Go Green OC encourages you to do your own research and educate yourself.
What does Ocean City do to be "green"?
We could not be more proud of our resort town! They do a lot and should be applauded for such incredible work:
• Storm Drain Cleaning, Beach Cleaning (cost of almost $1 million!), Street Sweeping - year round efforts
• Beautification Committee
• Established a volunteer-based Dune Patrol, where residents clean and inspect their local dunes year-round and are part of bi-annual beach clean ups.
• Hosting volunteer beach cleanups
• Partners in Coastal Bays Program
• Developed a Homeowner’s Guide to the Coastal Bays, including topics such as Green Gardening and Native Planting, recycling rules, and healthy housekeeping practices.
• Citywide clean up in Spring and Fall (picked up for free!) - Cost $200K
• Pickup white goods (refrigerators, washing machines, etc)
• Installation of LED lighting throughout the town
• Conducted energy audits on a dozen town buildings in 2015.
• 20% of the town's electric power supply comes from renewable sources. (100% is renewable energy)
• Retrofit Program for existing stormwater infrastructure
• Member of the Maryland Green Registry
• Run a Green Team (see below) to focus on environmental issues
You can find more here and here.
What is the Green Team?
The Coastal Resources Legislative Committee (or Green Team) was established in 2001 as a forum to help keep the Mayor and City Council informed of issues and concerns that would impact the environmental and natural resources of the Town. Anyone can attend. We attend every meeting.
Does Ocean City Maryland currently participate in traditional recycling (cans, paper, glass, etc)?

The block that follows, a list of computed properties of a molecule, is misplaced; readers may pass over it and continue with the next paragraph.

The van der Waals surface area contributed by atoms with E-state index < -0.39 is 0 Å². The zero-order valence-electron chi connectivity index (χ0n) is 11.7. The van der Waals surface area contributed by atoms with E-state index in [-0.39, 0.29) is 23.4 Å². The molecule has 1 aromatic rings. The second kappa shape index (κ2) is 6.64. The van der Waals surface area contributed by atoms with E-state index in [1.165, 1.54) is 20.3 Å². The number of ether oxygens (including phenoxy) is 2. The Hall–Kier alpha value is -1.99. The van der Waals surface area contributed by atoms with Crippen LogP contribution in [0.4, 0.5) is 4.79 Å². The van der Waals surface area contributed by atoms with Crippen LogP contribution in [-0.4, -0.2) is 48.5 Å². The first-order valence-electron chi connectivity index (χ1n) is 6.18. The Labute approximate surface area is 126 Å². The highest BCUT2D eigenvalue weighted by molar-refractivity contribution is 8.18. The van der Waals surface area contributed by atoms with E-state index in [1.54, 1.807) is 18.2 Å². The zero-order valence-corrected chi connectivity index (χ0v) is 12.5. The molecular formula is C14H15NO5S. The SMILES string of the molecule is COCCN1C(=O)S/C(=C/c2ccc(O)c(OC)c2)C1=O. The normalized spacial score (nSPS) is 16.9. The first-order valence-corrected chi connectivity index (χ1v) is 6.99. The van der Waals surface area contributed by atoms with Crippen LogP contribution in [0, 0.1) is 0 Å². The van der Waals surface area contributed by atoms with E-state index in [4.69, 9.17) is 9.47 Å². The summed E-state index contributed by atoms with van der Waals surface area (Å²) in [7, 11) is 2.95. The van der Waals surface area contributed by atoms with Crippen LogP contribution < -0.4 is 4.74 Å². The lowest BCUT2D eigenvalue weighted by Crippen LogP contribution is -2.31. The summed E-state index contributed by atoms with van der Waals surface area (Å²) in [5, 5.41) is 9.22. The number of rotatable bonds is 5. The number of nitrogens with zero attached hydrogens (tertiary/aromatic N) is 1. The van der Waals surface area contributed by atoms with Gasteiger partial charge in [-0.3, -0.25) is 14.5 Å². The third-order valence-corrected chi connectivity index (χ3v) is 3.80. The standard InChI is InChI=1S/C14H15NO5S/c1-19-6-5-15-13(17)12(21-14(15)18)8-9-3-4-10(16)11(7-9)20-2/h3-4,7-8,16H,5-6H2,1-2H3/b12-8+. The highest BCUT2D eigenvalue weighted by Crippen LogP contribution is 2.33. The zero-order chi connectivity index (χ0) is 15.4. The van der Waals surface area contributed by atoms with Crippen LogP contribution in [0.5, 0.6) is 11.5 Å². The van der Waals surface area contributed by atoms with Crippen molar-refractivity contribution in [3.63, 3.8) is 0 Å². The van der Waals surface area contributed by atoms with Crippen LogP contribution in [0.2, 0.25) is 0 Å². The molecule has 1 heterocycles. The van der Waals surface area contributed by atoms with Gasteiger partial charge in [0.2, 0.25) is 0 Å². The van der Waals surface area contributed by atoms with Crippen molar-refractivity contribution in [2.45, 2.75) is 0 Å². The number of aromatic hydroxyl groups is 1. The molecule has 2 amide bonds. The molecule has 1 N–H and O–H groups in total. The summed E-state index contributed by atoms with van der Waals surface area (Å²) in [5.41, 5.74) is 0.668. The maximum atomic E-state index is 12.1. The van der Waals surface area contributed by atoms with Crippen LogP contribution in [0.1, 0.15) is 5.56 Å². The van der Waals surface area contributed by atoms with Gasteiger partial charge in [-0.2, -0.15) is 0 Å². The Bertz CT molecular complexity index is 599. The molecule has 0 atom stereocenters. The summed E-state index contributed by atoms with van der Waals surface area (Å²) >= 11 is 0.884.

No. Recycling was discontinued in 2009 after the financial crisis. It was shelved to save money.
How much did it cost to run a recycling program in Ocean City?
FY2009 actual cost = $1,493,394.73
Was the recycling program single or dual stream?
How did Ocean City collect recyclables (2009)?
Seven days a week for commercial bars/restaurants; residential/condos 5 days/week
If they don't participate in traditional recycling, where does the trash go?
Since 2010, nearly 90+% of their trash is sent off to be incinerated by a company called Covanta 4Recovery. Read more about this particular Incinerator here. About 33,800 tons of solid waste was processed by Covanta from Ocean City in 2017 and less than one percent is landfilled.
Does Ocean City have any recycling equipment left over?
Yes, they have a $250,000 cardboard bailer in storage.
How much does Ocean City pay to incinerate trash?
$64.18/ton. About 33,800 tons of solid waste was processed by Covanta from Ocean City in 2017 costing roughly $2,170,000.
When does the contract with Covanta expire?
Tell me about the trash incinerator that Ocean City uses.
You can read more here. It’s the largest trash incinerator in the nation, and lacks two of the four main pollution control devices that most incinerators have, making it the largest air polluter in the City of Chester, PA and the third largest air polluting facility in the 5-county Philadelphia metropolitan region. The waste is used to generate electricity (watch a video to learn more).
What do they do with the ash from incinerators?
Ash goes to the Delaware County Solid Waste Authority’s Rolling Hills Landfill in Berks County, PA. 10% by volume. 30% by weight. Learn more about ash here.
If incineration is bad and landfills are bad, what is the right way to discard waste?
It's right here. We want to cut use of landfills by at least 90%! Communities like San Francisco are well on their way. Our solutions involve maximizing source reduction, reuse, recycling, composting and putting an end to trash incineration. But we can't do it without volunteers and support from town officials.
If you haven't already, learn more about the trash incinerator that burns your waste.
Ocean City is a wonderful place...with wonderful caring locals and officials. A place that balances well so many old and new fashioned ideals. Now it’s time for more balance...on environmentally friendly programs like recycling, supporting ocean friendly restauranting, and learning about the much higher bars of zero waste initiatives (video).